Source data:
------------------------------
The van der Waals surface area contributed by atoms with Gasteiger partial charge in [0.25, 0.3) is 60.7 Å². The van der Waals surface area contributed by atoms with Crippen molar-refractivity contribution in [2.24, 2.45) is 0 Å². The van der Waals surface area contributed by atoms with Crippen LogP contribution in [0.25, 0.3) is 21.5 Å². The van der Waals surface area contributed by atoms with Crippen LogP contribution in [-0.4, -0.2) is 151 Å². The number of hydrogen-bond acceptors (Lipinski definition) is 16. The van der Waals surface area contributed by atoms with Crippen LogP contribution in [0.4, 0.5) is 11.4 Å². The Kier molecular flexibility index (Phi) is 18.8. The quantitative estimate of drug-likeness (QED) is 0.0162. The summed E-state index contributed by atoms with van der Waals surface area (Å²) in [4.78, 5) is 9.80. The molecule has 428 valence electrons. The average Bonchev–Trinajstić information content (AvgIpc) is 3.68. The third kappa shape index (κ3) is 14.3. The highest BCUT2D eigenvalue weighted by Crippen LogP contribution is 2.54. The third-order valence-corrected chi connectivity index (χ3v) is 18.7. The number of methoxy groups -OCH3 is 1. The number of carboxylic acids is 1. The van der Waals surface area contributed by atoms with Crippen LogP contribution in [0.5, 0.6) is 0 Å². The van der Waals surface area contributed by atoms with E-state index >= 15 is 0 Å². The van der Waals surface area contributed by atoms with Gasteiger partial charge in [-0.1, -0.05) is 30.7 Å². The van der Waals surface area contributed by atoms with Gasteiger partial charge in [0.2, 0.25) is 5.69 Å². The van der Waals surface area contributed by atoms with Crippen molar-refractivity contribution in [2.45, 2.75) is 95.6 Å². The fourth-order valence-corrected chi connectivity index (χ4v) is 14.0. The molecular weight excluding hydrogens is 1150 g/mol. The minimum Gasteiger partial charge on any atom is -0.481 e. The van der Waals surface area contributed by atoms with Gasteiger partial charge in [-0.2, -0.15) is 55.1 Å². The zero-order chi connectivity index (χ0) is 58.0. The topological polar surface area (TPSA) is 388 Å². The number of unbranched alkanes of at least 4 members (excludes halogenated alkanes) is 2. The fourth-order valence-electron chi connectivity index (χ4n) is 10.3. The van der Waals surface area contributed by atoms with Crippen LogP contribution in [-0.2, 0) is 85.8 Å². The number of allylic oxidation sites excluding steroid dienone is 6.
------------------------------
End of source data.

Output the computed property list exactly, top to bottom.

The van der Waals surface area contributed by atoms with Gasteiger partial charge in [0.25, 0.3) is 60.7 Å². The van der Waals surface area contributed by atoms with Crippen molar-refractivity contribution in [2.24, 2.45) is 0 Å². The van der Waals surface area contributed by atoms with Crippen LogP contribution in [0.25, 0.3) is 21.5 Å². The van der Waals surface area contributed by atoms with Crippen LogP contribution in [-0.4, -0.2) is 151 Å². The number of hydrogen-bond acceptors (Lipinski definition) is 16. The van der Waals surface area contributed by atoms with Crippen LogP contribution in [0.4, 0.5) is 11.4 Å². The Kier molecular flexibility index (Phi) is 18.8. The quantitative estimate of drug-likeness (QED) is 0.0162. The summed E-state index contributed by atoms with van der Waals surface area (Å²) in [4.78, 5) is 9.80. The molecule has 428 valence electrons. The average Bonchev–Trinajstić information content (AvgIpc) is 3.68. The third kappa shape index (κ3) is 14.3. The highest BCUT2D eigenvalue weighted by Crippen LogP contribution is 2.54. The third-order valence-corrected chi connectivity index (χ3v) is 18.7. The number of methoxy groups -OCH3 is 1. The number of carboxylic acids is 1. The van der Waals surface area contributed by atoms with Crippen LogP contribution in [0.5, 0.6) is 0 Å². The van der Waals surface area contributed by atoms with E-state index >= 15 is 0 Å². The van der Waals surface area contributed by atoms with Gasteiger partial charge in [-0.1, -0.05) is 30.7 Å². The van der Waals surface area contributed by atoms with Gasteiger partial charge in [0.2, 0.25) is 5.69 Å². The van der Waals surface area contributed by atoms with Crippen molar-refractivity contribution in [2.45, 2.75) is 95.6 Å². The fourth-order valence-corrected chi connectivity index (χ4v) is 14.0. The molecular weight excluding hydrogens is 1150 g/mol. The minimum Gasteiger partial charge on any atom is -0.481 e. The van der Waals surface area contributed by atoms with Gasteiger partial charge in [-0.2, -0.15) is 55.1 Å². The zero-order chi connectivity index (χ0) is 58.0. The topological polar surface area (TPSA) is 388 Å². The number of unbranched alkanes of at least 4 members (excludes halogenated alkanes) is 2. The fourth-order valence-electron chi connectivity index (χ4n) is 10.3. The van der Waals surface area contributed by atoms with Crippen LogP contribution in [-0.2, 0) is 85.8 Å². The number of allylic oxidation sites excluding steroid dienone is 6.